My lovely wife Kendra and I were debriefing another week last night as we always do … Date Night! Every Friday (or as many as we can manage) are for us and us alone. We head home, turn on the music, pull the cork on a bottle of wine and cook a great meal (at least we think so!). And throughout the evening we talk about what has transpired for the week.
This week Kendra had an old colleague call her which turned into a bit of a coaching session. Her colleague was worrying some things and Kendra introduced him to one of her favorite expressions. The definition of FEAR … Forgetting Everything’s All Right. We started discussing the impacts and sources of fear and eventually began exploring the topic of shame as one of the more complex manifestations. Brené Brown has a wonderful new TED Talk on this subject that we watched together (check it out).
But today my thoughts returned to her definition of fear, and it occurred to me that there are probably a number of solutions to the acronym FEAR. I started to think of some of these and how when caught up in them it is easy to be led astray, whether in our personal life or at work. Let’s explore some of these, our reactions and the truth about each.
- Forgetting Everything’s All Right … my wife’s version and a pretty common way we respond to the unknown. How many times do we hear or see something whose meaning is uncertain or unknown and then begin to fill out the story with negative outcomes spawned out of a fear of what might go wrong. There is some degree of merit in this approach in that it does allow us to identify potential negative outcomes and develop plans in the event they come to pass. But so often, the negative outcomes we imagine can almost become a reality because we truly do forget that everything is still alright and will likely remain that way if we just engage and manage through the issue.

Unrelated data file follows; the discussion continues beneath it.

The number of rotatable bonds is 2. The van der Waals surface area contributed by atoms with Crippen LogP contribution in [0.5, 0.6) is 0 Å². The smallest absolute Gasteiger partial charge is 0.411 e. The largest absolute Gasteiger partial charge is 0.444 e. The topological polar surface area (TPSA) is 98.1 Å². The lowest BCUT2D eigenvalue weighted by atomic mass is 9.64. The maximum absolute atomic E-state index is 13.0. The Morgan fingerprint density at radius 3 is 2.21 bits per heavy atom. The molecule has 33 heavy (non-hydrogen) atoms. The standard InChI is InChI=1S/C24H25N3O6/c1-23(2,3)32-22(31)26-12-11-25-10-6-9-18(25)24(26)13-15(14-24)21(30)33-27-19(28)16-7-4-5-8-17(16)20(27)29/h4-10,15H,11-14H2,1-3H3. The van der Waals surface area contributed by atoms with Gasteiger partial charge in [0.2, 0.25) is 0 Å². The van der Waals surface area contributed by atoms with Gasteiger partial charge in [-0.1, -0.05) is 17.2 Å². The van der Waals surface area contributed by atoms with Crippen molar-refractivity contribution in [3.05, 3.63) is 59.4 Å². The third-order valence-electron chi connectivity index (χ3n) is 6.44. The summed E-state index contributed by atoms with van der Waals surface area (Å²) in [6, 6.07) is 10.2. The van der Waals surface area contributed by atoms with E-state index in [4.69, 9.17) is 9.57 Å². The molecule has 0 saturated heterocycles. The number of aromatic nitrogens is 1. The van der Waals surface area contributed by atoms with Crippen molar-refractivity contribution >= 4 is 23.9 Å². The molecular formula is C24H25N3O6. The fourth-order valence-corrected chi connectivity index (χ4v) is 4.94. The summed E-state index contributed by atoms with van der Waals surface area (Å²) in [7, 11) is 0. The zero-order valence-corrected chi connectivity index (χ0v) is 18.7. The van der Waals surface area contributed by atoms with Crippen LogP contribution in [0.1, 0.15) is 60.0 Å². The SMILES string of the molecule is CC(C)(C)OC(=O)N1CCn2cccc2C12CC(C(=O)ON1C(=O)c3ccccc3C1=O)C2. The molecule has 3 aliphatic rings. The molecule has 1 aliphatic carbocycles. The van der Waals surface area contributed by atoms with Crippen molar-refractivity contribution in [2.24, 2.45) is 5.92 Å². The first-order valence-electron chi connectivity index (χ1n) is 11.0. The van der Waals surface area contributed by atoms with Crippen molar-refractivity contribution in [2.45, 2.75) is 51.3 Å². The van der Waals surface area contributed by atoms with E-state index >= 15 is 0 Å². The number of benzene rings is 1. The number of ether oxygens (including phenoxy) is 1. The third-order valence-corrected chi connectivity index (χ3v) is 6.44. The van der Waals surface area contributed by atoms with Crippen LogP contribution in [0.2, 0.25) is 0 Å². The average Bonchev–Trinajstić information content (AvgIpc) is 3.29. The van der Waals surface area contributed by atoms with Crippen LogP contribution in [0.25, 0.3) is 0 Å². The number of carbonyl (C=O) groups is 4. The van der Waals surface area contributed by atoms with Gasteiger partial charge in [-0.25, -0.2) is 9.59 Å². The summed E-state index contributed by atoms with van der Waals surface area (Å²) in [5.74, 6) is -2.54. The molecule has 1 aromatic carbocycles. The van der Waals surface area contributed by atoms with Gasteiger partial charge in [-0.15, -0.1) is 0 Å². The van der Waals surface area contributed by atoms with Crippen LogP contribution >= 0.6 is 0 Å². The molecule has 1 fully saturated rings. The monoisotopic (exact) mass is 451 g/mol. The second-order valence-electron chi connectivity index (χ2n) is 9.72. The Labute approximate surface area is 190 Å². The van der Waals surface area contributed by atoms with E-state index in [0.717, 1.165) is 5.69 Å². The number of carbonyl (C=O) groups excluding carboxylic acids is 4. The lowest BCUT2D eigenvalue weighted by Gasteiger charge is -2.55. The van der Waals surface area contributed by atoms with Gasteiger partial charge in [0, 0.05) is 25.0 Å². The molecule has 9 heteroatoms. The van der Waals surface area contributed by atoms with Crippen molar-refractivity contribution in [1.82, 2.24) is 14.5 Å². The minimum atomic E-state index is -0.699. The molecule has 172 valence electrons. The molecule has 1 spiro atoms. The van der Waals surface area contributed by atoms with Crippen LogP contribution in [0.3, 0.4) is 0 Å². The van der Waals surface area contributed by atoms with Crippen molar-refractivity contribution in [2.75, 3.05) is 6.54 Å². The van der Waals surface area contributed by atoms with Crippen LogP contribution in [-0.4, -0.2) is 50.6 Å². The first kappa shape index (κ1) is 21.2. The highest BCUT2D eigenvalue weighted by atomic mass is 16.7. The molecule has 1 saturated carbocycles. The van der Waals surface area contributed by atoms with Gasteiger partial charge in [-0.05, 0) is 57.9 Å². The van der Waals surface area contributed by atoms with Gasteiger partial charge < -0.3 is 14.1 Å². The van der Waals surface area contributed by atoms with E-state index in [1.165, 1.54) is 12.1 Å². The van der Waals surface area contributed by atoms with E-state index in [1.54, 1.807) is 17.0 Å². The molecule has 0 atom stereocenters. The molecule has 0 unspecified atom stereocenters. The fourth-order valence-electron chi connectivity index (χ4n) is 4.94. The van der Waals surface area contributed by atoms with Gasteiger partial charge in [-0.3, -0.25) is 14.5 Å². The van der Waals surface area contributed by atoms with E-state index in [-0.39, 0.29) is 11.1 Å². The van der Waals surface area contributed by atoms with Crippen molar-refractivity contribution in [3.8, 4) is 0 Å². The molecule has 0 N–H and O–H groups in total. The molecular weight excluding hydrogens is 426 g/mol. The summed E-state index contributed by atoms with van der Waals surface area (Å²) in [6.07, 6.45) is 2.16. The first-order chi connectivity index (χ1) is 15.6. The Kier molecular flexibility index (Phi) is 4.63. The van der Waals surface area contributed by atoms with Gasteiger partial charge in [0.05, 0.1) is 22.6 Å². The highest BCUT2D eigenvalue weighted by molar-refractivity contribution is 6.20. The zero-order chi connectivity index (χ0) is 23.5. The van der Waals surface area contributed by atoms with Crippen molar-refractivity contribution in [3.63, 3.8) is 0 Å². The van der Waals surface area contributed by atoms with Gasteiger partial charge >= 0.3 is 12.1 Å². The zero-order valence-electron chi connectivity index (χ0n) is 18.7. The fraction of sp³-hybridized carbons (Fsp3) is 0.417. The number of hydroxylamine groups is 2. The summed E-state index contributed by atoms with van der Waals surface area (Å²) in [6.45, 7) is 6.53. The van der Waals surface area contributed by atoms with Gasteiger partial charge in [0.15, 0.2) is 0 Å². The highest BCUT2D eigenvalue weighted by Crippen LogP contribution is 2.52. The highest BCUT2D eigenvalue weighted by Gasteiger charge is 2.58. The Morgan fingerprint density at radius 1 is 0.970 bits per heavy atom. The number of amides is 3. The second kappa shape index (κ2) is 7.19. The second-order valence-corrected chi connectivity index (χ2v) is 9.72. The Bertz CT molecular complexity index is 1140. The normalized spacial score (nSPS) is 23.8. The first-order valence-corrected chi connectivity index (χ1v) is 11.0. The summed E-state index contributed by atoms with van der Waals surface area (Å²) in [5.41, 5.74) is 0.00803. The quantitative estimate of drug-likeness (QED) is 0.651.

- False Evidence Appearing Real … how many times have we looked at the supposed facts associated with an event or incident and drawn conclusions about the errors, culpability or even bad intent of someone else? I can remember a time
as a young manager signing off on a team members overtime for the previous week, and recalling that the person left on time every day. How could they have worked overtime? Before we get too committed to a position is it possible that we could actually find the real truth before we draw conclusions? Could we overcome what small fear there may be of a conflict and actually seek out the other party and ask? I did and wandered back to my office to sign the form (somewhat redfaced) knowing that this person beat me into the office by 90 minutes every morning.
- Finding Excuses And Reasons … sometimes things just don’t go our way, and it can be very tempting to deflect responsibility for the less than perfect outcome by explaining just why it couldn’t have anything to do with what we did … it must be some outside force that prevented us from doing well. What’s driving this? Probably a fear of being seen as inadequate or incapable or some other word starting with “in”. Where in fact sometimes things just don’t go our way because of circumstance, luck or the actions of some other force that we were completely unaware of.
But what if there is another solution to this FEAR acronym? What if there is a really positive outcome associated with it such as …
4. Face Everything And Respond … what if each time we faced a challenge we first let go of the desire to control or manage the situation and step into the challenge by asking a few simple questions that are driven by objectivity and a quest for the truths of the
matter? Questions like …
- What’s truly happening here?
- What do I really know for sure?
- What am I assuming and how can I validate these assumptions?
- Is what I am seeing/hearing/reading true for me?
Then once we know what we know and know what we don’t know we can begin to build a plan to respond based on these facts and gaps with the knowledge that we are not employing any of the first three FEAR models above. Without the tensions and reactions that come these forms of fear we can easily offer our assistance to examining the issue objectively and finding agreeable solutions.
And what about as a leader? How can we guide team members who we see are engaged in one of the fear models? Can we not use these same sorts of questions to help them move to a position of facts, missing facts and constructive collaboration? And by doing so let go of the emotions that sometimes attach themselves to workplace situations (a.k.a. office politics)?
I would love to hear some examples of any of these models at work … Any stories to share?